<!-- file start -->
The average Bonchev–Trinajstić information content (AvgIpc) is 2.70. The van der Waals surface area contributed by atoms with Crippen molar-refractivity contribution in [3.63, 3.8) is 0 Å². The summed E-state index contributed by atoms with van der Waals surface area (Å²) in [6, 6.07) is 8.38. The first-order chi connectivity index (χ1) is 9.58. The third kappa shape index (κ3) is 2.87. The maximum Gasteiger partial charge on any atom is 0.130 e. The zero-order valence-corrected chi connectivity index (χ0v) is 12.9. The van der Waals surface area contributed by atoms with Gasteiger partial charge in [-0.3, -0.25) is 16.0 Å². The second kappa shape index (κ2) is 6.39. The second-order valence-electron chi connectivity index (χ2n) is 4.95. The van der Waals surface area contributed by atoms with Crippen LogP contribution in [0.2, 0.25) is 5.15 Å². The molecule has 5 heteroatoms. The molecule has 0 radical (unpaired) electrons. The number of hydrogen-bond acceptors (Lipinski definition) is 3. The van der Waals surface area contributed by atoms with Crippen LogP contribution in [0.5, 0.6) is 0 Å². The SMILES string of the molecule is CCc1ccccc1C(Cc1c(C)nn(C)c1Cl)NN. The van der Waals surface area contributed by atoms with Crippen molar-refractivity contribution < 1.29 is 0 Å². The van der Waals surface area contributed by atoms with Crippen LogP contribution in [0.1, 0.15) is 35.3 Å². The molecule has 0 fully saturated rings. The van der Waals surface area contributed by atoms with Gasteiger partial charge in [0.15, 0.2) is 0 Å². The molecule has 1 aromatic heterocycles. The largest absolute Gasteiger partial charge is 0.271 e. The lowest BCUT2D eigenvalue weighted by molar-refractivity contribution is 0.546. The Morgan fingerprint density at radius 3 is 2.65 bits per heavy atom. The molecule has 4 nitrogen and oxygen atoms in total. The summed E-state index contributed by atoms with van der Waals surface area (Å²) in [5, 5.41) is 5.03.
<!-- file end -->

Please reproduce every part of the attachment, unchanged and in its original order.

The average Bonchev–Trinajstić information content (AvgIpc) is 2.70. The van der Waals surface area contributed by atoms with Crippen molar-refractivity contribution in [3.63, 3.8) is 0 Å². The summed E-state index contributed by atoms with van der Waals surface area (Å²) in [6, 6.07) is 8.38. The first-order chi connectivity index (χ1) is 9.58. The third kappa shape index (κ3) is 2.87. The maximum Gasteiger partial charge on any atom is 0.130 e. The zero-order valence-corrected chi connectivity index (χ0v) is 12.9. The van der Waals surface area contributed by atoms with Gasteiger partial charge in [-0.3, -0.25) is 16.0 Å². The second kappa shape index (κ2) is 6.39. The second-order valence-electron chi connectivity index (χ2n) is 4.95. The van der Waals surface area contributed by atoms with Crippen LogP contribution in [0.2, 0.25) is 5.15 Å². The molecule has 5 heteroatoms. The molecule has 0 radical (unpaired) electrons. The number of hydrogen-bond acceptors (Lipinski definition) is 3. The van der Waals surface area contributed by atoms with Crippen LogP contribution in [0.5, 0.6) is 0 Å². The SMILES string of the molecule is CCc1ccccc1C(Cc1c(C)nn(C)c1Cl)NN. The van der Waals surface area contributed by atoms with Crippen molar-refractivity contribution < 1.29 is 0 Å². The van der Waals surface area contributed by atoms with Crippen LogP contribution in [0.1, 0.15) is 35.3 Å². The molecule has 0 fully saturated rings. The van der Waals surface area contributed by atoms with Gasteiger partial charge in [0.15, 0.2) is 0 Å². The molecule has 1 aromatic heterocycles. The largest absolute Gasteiger partial charge is 0.271 e. The lowest BCUT2D eigenvalue weighted by molar-refractivity contribution is 0.546. The Morgan fingerprint density at radius 3 is 2.65 bits per heavy atom. The molecule has 4 nitrogen and oxygen atoms in total. The summed E-state index contributed by atoms with van der Waals surface area (Å²) in [5, 5.41) is 5.03.